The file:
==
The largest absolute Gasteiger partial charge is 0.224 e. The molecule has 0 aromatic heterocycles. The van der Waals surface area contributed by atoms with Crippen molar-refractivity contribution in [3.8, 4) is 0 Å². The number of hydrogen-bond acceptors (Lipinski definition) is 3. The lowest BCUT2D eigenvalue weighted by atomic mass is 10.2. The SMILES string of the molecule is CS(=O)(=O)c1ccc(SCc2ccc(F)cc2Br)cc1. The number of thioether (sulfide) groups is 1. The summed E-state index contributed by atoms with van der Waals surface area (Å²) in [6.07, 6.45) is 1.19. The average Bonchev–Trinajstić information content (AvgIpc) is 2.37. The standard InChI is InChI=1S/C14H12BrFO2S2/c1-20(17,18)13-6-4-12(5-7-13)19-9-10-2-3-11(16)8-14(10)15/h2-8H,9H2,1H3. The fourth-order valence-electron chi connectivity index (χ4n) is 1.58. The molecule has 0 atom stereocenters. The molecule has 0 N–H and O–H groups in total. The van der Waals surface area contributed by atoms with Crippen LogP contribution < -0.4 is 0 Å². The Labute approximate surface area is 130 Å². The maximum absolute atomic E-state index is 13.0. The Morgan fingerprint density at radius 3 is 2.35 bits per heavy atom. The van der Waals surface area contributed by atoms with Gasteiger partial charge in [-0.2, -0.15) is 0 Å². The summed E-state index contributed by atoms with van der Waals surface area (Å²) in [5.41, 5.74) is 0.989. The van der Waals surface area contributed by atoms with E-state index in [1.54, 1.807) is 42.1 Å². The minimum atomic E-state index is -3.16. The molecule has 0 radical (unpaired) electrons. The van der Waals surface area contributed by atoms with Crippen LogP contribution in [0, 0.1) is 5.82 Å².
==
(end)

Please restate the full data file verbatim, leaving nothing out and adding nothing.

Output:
The largest absolute Gasteiger partial charge is 0.224 e. The molecule has 0 aromatic heterocycles. The van der Waals surface area contributed by atoms with Crippen molar-refractivity contribution in [3.8, 4) is 0 Å². The number of hydrogen-bond acceptors (Lipinski definition) is 3. The lowest BCUT2D eigenvalue weighted by atomic mass is 10.2. The SMILES string of the molecule is CS(=O)(=O)c1ccc(SCc2ccc(F)cc2Br)cc1. The number of thioether (sulfide) groups is 1. The summed E-state index contributed by atoms with van der Waals surface area (Å²) in [6.07, 6.45) is 1.19. The average Bonchev–Trinajstić information content (AvgIpc) is 2.37. The standard InChI is InChI=1S/C14H12BrFO2S2/c1-20(17,18)13-6-4-12(5-7-13)19-9-10-2-3-11(16)8-14(10)15/h2-8H,9H2,1H3. The fourth-order valence-electron chi connectivity index (χ4n) is 1.58. The molecule has 0 atom stereocenters. The molecule has 0 N–H and O–H groups in total. The van der Waals surface area contributed by atoms with Crippen LogP contribution < -0.4 is 0 Å². The Labute approximate surface area is 130 Å². The maximum absolute atomic E-state index is 13.0. The Morgan fingerprint density at radius 3 is 2.35 bits per heavy atom. The van der Waals surface area contributed by atoms with Gasteiger partial charge in [-0.2, -0.15) is 0 Å². The summed E-state index contributed by atoms with van der Waals surface area (Å²) in [5.41, 5.74) is 0.989. The van der Waals surface area contributed by atoms with E-state index in [1.54, 1.807) is 42.1 Å². The minimum atomic E-state index is -3.16. The molecule has 0 radical (unpaired) electrons. The van der Waals surface area contributed by atoms with Crippen LogP contribution in [0, 0.1) is 5.82 Å².